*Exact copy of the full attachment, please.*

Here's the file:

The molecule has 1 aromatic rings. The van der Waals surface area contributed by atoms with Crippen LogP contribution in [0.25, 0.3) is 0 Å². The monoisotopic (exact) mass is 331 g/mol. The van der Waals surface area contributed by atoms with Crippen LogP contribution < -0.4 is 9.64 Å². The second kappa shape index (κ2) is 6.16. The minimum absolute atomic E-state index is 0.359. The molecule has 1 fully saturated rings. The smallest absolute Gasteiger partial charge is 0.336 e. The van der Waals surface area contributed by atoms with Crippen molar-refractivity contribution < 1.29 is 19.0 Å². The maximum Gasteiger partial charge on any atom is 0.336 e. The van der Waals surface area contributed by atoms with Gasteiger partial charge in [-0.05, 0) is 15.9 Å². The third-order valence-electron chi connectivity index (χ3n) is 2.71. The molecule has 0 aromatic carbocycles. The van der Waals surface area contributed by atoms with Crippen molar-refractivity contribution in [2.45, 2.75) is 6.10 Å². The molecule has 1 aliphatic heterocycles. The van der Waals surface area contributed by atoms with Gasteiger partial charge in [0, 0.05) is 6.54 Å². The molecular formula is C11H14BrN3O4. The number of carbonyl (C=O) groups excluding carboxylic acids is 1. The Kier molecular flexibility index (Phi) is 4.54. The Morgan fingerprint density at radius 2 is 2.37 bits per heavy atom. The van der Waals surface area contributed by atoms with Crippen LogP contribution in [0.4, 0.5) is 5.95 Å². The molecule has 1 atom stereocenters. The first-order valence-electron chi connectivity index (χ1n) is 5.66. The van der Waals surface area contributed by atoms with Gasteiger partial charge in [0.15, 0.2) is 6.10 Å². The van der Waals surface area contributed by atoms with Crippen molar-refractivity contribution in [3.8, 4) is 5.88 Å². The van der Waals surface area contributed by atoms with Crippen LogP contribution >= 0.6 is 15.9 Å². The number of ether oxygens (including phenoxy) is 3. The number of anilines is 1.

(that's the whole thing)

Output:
The molecule has 1 aromatic rings. The van der Waals surface area contributed by atoms with Crippen LogP contribution in [0.25, 0.3) is 0 Å². The monoisotopic (exact) mass is 331 g/mol. The van der Waals surface area contributed by atoms with Crippen LogP contribution < -0.4 is 9.64 Å². The second kappa shape index (κ2) is 6.16. The minimum absolute atomic E-state index is 0.359. The molecule has 1 fully saturated rings. The smallest absolute Gasteiger partial charge is 0.336 e. The van der Waals surface area contributed by atoms with Crippen molar-refractivity contribution < 1.29 is 19.0 Å². The maximum Gasteiger partial charge on any atom is 0.336 e. The van der Waals surface area contributed by atoms with Gasteiger partial charge in [-0.05, 0) is 15.9 Å². The third-order valence-electron chi connectivity index (χ3n) is 2.71. The molecule has 0 aromatic carbocycles. The van der Waals surface area contributed by atoms with Crippen molar-refractivity contribution in [2.45, 2.75) is 6.10 Å². The molecule has 1 aliphatic heterocycles. The van der Waals surface area contributed by atoms with Gasteiger partial charge in [0, 0.05) is 6.54 Å². The molecular formula is C11H14BrN3O4. The number of carbonyl (C=O) groups excluding carboxylic acids is 1. The Kier molecular flexibility index (Phi) is 4.54. The Morgan fingerprint density at radius 2 is 2.37 bits per heavy atom. The van der Waals surface area contributed by atoms with Crippen LogP contribution in [0.4, 0.5) is 5.95 Å². The molecule has 1 atom stereocenters. The first-order valence-electron chi connectivity index (χ1n) is 5.66. The van der Waals surface area contributed by atoms with Gasteiger partial charge in [0.15, 0.2) is 6.10 Å². The van der Waals surface area contributed by atoms with Crippen molar-refractivity contribution in [3.8, 4) is 5.88 Å². The van der Waals surface area contributed by atoms with Crippen LogP contribution >= 0.6 is 15.9 Å². The number of ether oxygens (including phenoxy) is 3. The number of anilines is 1.